I also much prefer longer movies (two hours or more) to shorter movies (about an hour and a half); but intricate and dense movies I can do without. With the exception of Pulp Fiction and Inception I gravitate towards movies which contain plots that are mostly linear and without too much exposition. This is especially true of comic book films. Even if the source material that the film is based on is convoluted the movie does not have to be, especially if the makers of the film want to reach a broader audience.

Prior to the release of X-Men: Days of Future Past there was some chatter about a somewhat convoluted plot which involved time travel and alternate futures. Despite this chatter, my excitement for the upcoming film did not dim; however, the prospect of having to grapple with a confusing storyline while trying to enjoy the film became a cause for concern. So, I decided that I would prepare for my viewing of the X-Men: Days of Future Past film.

I've been a fan of the X-Men since the early 90's. I read the comic books and watched the Saturday morning cartoons; and now that the Saturday morning cartoons have been uploaded onto YouTube, I was able to gain some insight and refresh my memory. The basic story is that of an X-Man from a horribly dystopian future(Bishop) being transported back through time to stop the assassination of a mutant hating and politically powerful human being by another mutant(Mystique). Bishop enlists the help of the X-Men of the present as he attempts to stop the assassination that leads to an abject future for humans and mutants alike.

The movie's plot is similar to that of the cartoon series; an apocalyptic war between humans and mutants has led to a dystopian future where mutants, humans who have been identified as potential progenitors of mutants, and mutant sympathizers are brutalized and/or murdered. A once proud body of X-Men has been reduced to a skeleton crew of rebels that must be content with hiding in the shadows while under constant threat of harm by deadly sentinels. After the umpteenth attack by a band of sentinels nearly brings about the destruction of the remaining X-Men Professor Xavier, the leader of the X-Men, and his friend/nemesis Magneto decide to put their plan of changing the past to ensure a better future into action; but instead of a full bodied Bishop it is an older Wolverine's consciousness that is transported into the body of a much younger Wolverine in the year 1973. Wolverine's mission: convince a young, powerless, and disillusioned Professor Xavier of the need to stop his childhood friend (Raven/Mystique) from killing the mutant hating scientist Dr. Bollivar Trask (Peter Dinklage).

X-Men: Days of Future Past is an epic movie. It contains the cast members of the first three X-Men films and the subsequent X-Men: First Class film, it chronicles the history of multiple wars, provides a parable on the importance of acceptance, involves time travel, provides a parable on the importance of hope, and involves two presidents. The special effects are the best that I've seen for a superhero movie (especially the sentinels of the future) and the action scenes are out of this world. All of this is stuffed into a movie that is a little more than two hours long, and it is so awesome.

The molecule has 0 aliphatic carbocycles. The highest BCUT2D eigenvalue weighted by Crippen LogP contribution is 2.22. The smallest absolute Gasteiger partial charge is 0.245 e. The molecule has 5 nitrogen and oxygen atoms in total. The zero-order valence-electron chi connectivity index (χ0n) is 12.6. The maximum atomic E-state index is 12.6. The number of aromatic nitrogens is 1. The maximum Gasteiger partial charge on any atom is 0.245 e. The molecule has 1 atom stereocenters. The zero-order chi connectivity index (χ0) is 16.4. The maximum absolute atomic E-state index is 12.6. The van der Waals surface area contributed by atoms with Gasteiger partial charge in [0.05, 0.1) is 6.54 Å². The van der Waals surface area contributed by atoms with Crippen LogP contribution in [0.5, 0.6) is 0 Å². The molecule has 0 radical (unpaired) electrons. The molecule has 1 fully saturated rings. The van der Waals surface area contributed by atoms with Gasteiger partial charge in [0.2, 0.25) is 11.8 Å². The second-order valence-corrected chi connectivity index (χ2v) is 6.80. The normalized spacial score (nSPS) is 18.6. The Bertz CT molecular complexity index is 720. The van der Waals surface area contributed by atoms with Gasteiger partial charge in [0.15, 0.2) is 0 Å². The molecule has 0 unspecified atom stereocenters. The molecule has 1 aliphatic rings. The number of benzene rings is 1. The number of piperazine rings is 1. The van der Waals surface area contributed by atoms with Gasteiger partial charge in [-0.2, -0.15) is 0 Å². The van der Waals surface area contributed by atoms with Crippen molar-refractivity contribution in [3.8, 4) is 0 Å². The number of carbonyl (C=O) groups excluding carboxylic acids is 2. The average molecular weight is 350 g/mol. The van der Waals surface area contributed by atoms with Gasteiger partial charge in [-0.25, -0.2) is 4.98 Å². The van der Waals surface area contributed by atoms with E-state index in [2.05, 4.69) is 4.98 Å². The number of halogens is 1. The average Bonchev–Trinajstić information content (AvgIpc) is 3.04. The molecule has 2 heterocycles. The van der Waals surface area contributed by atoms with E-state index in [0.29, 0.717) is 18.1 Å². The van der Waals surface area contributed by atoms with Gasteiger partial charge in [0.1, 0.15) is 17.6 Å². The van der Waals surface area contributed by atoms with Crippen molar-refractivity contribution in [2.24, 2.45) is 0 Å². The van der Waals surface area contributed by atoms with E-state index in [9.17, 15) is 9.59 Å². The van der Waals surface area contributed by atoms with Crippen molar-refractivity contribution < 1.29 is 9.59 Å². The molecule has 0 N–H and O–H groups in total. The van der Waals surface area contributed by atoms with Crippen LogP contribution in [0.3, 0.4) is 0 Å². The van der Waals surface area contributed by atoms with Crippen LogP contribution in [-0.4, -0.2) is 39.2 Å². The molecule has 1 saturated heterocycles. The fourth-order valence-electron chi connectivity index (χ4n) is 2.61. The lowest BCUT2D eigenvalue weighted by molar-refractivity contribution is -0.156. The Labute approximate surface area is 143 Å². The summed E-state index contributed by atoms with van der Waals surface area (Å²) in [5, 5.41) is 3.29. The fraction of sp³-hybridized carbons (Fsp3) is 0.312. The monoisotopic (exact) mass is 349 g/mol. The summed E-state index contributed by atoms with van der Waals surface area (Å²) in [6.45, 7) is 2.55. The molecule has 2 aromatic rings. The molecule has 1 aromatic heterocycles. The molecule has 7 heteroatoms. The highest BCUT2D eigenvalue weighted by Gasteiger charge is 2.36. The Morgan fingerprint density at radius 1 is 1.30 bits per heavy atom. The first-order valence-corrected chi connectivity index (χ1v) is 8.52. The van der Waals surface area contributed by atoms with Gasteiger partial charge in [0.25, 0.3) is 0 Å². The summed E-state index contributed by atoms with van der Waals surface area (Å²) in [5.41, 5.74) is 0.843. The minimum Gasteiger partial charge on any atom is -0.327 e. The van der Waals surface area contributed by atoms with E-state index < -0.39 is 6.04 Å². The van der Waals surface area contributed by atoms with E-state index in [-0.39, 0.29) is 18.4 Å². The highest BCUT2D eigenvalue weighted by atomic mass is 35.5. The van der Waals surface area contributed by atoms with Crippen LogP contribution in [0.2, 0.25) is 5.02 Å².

But a movie like this cannot exist without the actors; and they are all taking their jobs very seriously. All of the main actors are top notch in this movie. I was particularly impressed with Michael Fassbender (Magneto), Hugh Jackman (Wolverine), and Peter Dinklage (Trask). All three of these X-Men characters are written as men that you would not want to play with, and each one of the actors are talented enough to make you understand why. And I must admit that I was not a fan of the casting of Hugh Jackman as Wolverine 14 years ago. I thought that he was too pretty, too tall, and too thin to play one of Marvel Comics most important superheroes. But over the years he has been able to flesh out the character of Wolverine emotionally and physically (he is massive in this film). And now I can't imagine anyone playing the role of Wolverine except for Jackman. It will be a sad day when he announces that he will no longer be able to play the character of Wolverine.

I enjoyed this film immensely, and I'm planning on attending repeat viewings of the film in the theatre before adding it to my own personal collection. X-Men: Days of Future past is the best X-Men film that has ever been made and one of the top five superhero movies ever. This movie is a guaranteed good time.
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5 of 7 people found the following review helpful
4.0 out of 5 stars X-Men: Days of Future Past movie reivew, June 1, 2014
What it’s about?

In the dystopian future, outlawed superhuman mutants are hunted down and killed, so gnarled and knuckle-clawed Wolverine is sent back to the 1970s to warn the younger versions of his fellow X-Men, thwart destiny and satiate the kidult Supanova crowd who still covet action figures in their 30s. Like me.

What did I think?

"Careful," one of the mutants says of time travel, "the mind can be stretched only so far before it snaps." Consider yourself warned. The exposition-and-character-heavy Days of Future Past could lose non-cosplayers fast. But hang in there. Paraplegic telepath Charles “Professor X” Xavier and metal-manipulating Erik “Magneto” Lehnsherr, again portrayed with impeccable dramatic heft by James McAvoy and Michael Fassbender of 2011′s first-class X-Men refresh, make franchise rivals Thor and the Hulk look like the rather silly cartoons they are.

Returning director Bryan Singer adds flesh to his pioneering but outmoded early-2000s X-Men template, melding atomic-grade effects set pieces with Inception’s out-of-body mind-thumps (and Ellen Page), while introducing a tremendous take on the JFK magic-bullet theory. Oh, and there’s Tyrion Lannister.

So, Marvel’s latest mutation is both super AND cerebral? Your move, Avengers.